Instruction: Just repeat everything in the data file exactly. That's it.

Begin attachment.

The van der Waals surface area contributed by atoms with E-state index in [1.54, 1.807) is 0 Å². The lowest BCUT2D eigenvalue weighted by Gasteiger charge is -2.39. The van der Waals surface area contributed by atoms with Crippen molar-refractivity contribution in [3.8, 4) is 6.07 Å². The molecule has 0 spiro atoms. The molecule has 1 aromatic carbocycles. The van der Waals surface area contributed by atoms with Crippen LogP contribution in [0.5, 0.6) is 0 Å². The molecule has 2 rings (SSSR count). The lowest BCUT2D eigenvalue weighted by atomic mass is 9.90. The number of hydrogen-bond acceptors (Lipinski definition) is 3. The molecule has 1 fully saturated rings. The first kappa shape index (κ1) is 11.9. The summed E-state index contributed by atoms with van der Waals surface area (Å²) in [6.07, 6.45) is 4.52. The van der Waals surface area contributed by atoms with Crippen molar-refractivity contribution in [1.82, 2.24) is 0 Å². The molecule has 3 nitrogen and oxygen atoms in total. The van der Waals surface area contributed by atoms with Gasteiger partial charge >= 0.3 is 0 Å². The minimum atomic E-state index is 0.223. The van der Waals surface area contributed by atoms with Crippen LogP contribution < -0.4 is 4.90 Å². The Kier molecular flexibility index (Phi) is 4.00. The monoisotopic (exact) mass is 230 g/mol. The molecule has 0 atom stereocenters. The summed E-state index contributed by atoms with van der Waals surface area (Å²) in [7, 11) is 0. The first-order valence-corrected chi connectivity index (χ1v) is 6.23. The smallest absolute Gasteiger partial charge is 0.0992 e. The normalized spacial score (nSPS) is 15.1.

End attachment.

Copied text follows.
The van der Waals surface area contributed by atoms with E-state index in [1.54, 1.807) is 0 Å². The lowest BCUT2D eigenvalue weighted by Gasteiger charge is -2.39. The van der Waals surface area contributed by atoms with Crippen molar-refractivity contribution in [3.8, 4) is 6.07 Å². The molecule has 0 spiro atoms. The molecule has 1 aromatic carbocycles. The van der Waals surface area contributed by atoms with Crippen LogP contribution in [0.5, 0.6) is 0 Å². The molecule has 2 rings (SSSR count). The lowest BCUT2D eigenvalue weighted by atomic mass is 9.90. The number of hydrogen-bond acceptors (Lipinski definition) is 3. The molecule has 1 fully saturated rings. The first kappa shape index (κ1) is 11.9. The summed E-state index contributed by atoms with van der Waals surface area (Å²) in [6.07, 6.45) is 4.52. The van der Waals surface area contributed by atoms with Crippen molar-refractivity contribution in [1.82, 2.24) is 0 Å². The molecule has 3 nitrogen and oxygen atoms in total. The van der Waals surface area contributed by atoms with Gasteiger partial charge >= 0.3 is 0 Å². The minimum atomic E-state index is 0.223. The van der Waals surface area contributed by atoms with Crippen LogP contribution < -0.4 is 4.90 Å². The Kier molecular flexibility index (Phi) is 4.00. The monoisotopic (exact) mass is 230 g/mol. The molecule has 0 atom stereocenters. The summed E-state index contributed by atoms with van der Waals surface area (Å²) in [7, 11) is 0. The first-order valence-corrected chi connectivity index (χ1v) is 6.23. The smallest absolute Gasteiger partial charge is 0.0992 e. The normalized spacial score (nSPS) is 15.1.